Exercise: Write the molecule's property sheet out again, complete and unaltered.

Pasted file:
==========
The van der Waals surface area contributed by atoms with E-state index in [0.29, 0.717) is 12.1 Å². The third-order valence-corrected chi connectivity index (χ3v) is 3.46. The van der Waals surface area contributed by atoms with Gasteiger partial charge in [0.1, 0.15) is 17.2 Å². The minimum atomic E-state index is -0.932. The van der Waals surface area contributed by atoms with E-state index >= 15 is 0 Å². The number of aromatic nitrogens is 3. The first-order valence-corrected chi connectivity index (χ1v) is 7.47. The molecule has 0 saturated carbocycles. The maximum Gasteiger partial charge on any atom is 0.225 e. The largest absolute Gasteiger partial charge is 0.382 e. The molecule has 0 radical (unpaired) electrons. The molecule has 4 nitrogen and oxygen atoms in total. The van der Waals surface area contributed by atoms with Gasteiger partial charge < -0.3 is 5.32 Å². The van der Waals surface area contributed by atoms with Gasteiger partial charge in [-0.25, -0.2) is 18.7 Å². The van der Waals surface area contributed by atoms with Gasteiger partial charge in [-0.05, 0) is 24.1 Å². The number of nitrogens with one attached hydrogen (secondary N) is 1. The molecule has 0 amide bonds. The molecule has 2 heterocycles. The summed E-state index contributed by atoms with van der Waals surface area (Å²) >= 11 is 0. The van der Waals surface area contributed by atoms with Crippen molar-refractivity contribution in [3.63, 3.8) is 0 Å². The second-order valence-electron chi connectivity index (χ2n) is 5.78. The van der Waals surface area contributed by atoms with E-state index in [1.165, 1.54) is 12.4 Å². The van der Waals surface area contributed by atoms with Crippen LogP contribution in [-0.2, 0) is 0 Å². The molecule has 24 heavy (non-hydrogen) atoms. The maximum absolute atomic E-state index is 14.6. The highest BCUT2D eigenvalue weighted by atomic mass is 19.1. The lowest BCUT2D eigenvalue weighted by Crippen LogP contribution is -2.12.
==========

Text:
The van der Waals surface area contributed by atoms with E-state index in [0.29, 0.717) is 12.1 Å². The third-order valence-corrected chi connectivity index (χ3v) is 3.46. The van der Waals surface area contributed by atoms with Gasteiger partial charge in [0.1, 0.15) is 17.2 Å². The minimum atomic E-state index is -0.932. The van der Waals surface area contributed by atoms with E-state index >= 15 is 0 Å². The number of aromatic nitrogens is 3. The first-order valence-corrected chi connectivity index (χ1v) is 7.47. The molecule has 0 saturated carbocycles. The maximum Gasteiger partial charge on any atom is 0.225 e. The largest absolute Gasteiger partial charge is 0.382 e. The molecule has 0 radical (unpaired) electrons. The molecule has 4 nitrogen and oxygen atoms in total. The van der Waals surface area contributed by atoms with Gasteiger partial charge < -0.3 is 5.32 Å². The van der Waals surface area contributed by atoms with Gasteiger partial charge in [-0.25, -0.2) is 18.7 Å². The van der Waals surface area contributed by atoms with Gasteiger partial charge in [-0.05, 0) is 24.1 Å². The number of nitrogens with one attached hydrogen (secondary N) is 1. The molecule has 0 amide bonds. The molecule has 2 heterocycles. The summed E-state index contributed by atoms with van der Waals surface area (Å²) >= 11 is 0. The van der Waals surface area contributed by atoms with Crippen molar-refractivity contribution in [3.63, 3.8) is 0 Å². The second-order valence-electron chi connectivity index (χ2n) is 5.78. The van der Waals surface area contributed by atoms with E-state index in [1.165, 1.54) is 12.4 Å². The van der Waals surface area contributed by atoms with Crippen LogP contribution in [-0.2, 0) is 0 Å². The molecule has 24 heavy (non-hydrogen) atoms. The maximum absolute atomic E-state index is 14.6. The highest BCUT2D eigenvalue weighted by atomic mass is 19.1. The lowest BCUT2D eigenvalue weighted by Crippen LogP contribution is -2.12.